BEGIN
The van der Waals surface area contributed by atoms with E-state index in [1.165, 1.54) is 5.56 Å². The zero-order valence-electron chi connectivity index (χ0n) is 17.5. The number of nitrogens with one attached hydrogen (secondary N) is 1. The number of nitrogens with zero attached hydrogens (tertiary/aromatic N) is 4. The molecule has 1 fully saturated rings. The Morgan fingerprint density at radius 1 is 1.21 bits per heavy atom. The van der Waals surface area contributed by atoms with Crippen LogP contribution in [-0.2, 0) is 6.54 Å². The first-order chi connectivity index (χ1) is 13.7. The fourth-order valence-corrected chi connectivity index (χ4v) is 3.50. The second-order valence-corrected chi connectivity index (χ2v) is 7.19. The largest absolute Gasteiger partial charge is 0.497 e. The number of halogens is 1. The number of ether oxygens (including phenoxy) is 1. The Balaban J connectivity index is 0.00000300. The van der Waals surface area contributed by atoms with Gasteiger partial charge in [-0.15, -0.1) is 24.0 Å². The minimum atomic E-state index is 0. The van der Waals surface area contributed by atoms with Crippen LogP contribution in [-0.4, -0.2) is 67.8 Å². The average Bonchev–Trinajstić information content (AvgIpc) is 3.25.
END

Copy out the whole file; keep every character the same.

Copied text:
The van der Waals surface area contributed by atoms with E-state index in [1.165, 1.54) is 5.56 Å². The zero-order valence-electron chi connectivity index (χ0n) is 17.5. The number of nitrogens with one attached hydrogen (secondary N) is 1. The number of nitrogens with zero attached hydrogens (tertiary/aromatic N) is 4. The molecule has 1 fully saturated rings. The Morgan fingerprint density at radius 1 is 1.21 bits per heavy atom. The van der Waals surface area contributed by atoms with Crippen LogP contribution in [-0.2, 0) is 6.54 Å². The first-order chi connectivity index (χ1) is 13.7. The fourth-order valence-corrected chi connectivity index (χ4v) is 3.50. The second-order valence-corrected chi connectivity index (χ2v) is 7.19. The largest absolute Gasteiger partial charge is 0.497 e. The number of halogens is 1. The number of ether oxygens (including phenoxy) is 1. The Balaban J connectivity index is 0.00000300. The van der Waals surface area contributed by atoms with Gasteiger partial charge in [-0.15, -0.1) is 24.0 Å². The minimum atomic E-state index is 0. The van der Waals surface area contributed by atoms with Crippen LogP contribution in [-0.4, -0.2) is 67.8 Å². The average Bonchev–Trinajstić information content (AvgIpc) is 3.25.